Previous studies have found that accentuation plays a very important role in spoken language comprehension. However, the specific mechanisms of accentuation affecting spoken language processing remain a matter of debate. One account is that accentuation is related to the focus distribution of the sentence, and the other is that accentuation influences speech processing by modulating the allocation of selective attention. The purpose of the current study is to explore （1） how accentuation influences the allocation of temporally selective attention during on-line spoken language comprehension. In Chinese, different lexical tones＇ pitch patterns are different when being accented. So we want to explore （2） how the effect of accentuation on attention allocation changes with lexical tones.
To study temporally selective attention, EEG technique and attention probe paradigm were used in the present study. A linguistic attention probe ＇ba＇ was presented concurrently with the critical word in the sentence. The materials used in the present study were isolated Chinese spoken sentences, i.e., sentences presented without explicitly provided discourse-level contextual information. All the critical words were single Chinese words. The stimuli were presented through E-prime 1.1. The critical word in the carrier sentence was either accented （Accent） or de-accented （DeAccent）. Meanwhile, its lexical tone was either tone three （Tone Three） or not （not Tone Three）（tone one or tone four）. Thirdly, the critical word in every sentence was added with a linguistic attention probe （a pure tone ＂ba＂ lasting 50ms） or not. Subjects were instructed to listen to the sentences carefully but to ignore the probe. The brain electrical activity was recorded from 64 electrodes mounted on the participants＇ heads with Neuroscan 4.3 software （NeuroScan, Hemdon, VA, USA）.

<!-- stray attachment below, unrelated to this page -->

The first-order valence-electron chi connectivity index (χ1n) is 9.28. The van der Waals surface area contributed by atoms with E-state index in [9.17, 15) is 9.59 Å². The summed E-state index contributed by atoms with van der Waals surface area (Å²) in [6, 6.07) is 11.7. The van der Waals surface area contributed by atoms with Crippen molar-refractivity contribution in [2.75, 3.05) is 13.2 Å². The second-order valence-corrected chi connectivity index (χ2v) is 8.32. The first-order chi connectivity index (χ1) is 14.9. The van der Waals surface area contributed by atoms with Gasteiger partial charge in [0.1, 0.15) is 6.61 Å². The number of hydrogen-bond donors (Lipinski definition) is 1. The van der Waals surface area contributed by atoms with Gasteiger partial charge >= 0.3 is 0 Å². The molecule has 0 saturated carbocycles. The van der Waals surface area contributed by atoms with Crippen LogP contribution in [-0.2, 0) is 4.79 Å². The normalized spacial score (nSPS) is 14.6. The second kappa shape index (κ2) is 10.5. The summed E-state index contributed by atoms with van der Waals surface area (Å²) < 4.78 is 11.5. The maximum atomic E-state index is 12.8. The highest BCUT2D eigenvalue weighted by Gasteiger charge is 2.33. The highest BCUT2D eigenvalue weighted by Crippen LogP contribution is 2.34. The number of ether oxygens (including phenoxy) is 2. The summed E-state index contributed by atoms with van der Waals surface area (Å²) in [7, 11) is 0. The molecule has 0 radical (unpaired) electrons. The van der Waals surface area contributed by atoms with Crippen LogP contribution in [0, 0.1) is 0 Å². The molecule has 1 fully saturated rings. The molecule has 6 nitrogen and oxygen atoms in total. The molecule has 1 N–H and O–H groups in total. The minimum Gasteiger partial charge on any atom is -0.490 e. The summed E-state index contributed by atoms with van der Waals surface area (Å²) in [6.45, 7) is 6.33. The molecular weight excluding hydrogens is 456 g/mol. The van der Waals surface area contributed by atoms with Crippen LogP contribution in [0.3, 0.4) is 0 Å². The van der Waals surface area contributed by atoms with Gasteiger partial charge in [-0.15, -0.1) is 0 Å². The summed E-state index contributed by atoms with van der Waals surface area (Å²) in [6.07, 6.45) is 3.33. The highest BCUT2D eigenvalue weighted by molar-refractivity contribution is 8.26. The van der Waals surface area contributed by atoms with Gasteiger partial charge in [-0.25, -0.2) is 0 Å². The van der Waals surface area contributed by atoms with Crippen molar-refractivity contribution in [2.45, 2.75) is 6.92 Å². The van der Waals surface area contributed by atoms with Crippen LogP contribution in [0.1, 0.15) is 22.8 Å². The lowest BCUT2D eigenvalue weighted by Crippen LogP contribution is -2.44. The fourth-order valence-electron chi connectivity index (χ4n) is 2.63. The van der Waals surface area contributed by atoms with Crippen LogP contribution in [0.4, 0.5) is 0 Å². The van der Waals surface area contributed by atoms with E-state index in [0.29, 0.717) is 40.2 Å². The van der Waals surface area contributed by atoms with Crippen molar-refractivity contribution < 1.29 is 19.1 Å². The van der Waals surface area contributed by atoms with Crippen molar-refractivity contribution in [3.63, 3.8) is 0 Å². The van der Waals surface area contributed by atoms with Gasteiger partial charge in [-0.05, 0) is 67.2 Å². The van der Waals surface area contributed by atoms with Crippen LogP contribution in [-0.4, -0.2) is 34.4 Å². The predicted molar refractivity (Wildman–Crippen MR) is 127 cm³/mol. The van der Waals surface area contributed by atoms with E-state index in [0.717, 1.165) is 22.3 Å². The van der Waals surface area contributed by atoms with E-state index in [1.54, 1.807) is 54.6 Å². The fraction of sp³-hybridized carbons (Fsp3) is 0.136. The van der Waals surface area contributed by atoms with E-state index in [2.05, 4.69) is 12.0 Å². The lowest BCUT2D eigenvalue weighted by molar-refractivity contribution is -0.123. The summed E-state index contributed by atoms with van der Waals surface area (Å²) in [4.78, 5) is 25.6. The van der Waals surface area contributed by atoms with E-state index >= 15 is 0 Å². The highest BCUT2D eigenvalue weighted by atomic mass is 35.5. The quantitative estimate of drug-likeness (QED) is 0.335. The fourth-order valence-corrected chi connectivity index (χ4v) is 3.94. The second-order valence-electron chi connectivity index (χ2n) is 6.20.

Firstly, to estimate whether N1 effect was elicited by the attention probe, we analyzed the eight original ERP waveforms and found that, relative to the critical words without probe, the critical words with probe elicited a larger N1 effect. Secondly, we examined how accentuation and lexical tone modulated the N1 effect through the difference of waveforms （the condition with probe subtracts the condition without probe） in the four experimental conditions （Accent-Tone Three, Accent-not Tone Three, DeAccent-Tone Three, DeAccent-not Tone Three）. The results showed that, relative to the DeAccent condition, the Accent condition elicited an earlier N 1 effect [F（1, 18） = 7.75, p 〈 001 ], and the N 1 effect of accentuation was not changed with lexical tones. Furthermore, to examine how accentuation and lexical tone influenced the later stage of semantic processing, the original ERP waveforms elicited by the critical word that was not added with an attention probe was analyzed. The results showed that, in the time window of N400, accented critical words elicited a larger N400 than de-accented critical words [F（1, 18） = 27.84, p 〈 .001 ]. No significant interaction between accentuation and lexical tone was found. These results indicated that, during on-line speech processing, accentuation can modulate temporally selective attention （the information that was accented can attract more attention） and consequently influence the depth of subsequent semantic processing. The effect of accentuation on attention allocation was not affected by lexical tones. Combining the results of time window of N l and N400, we speculate that accentuation can influence speech processing by modulating listeners＇ selective attention.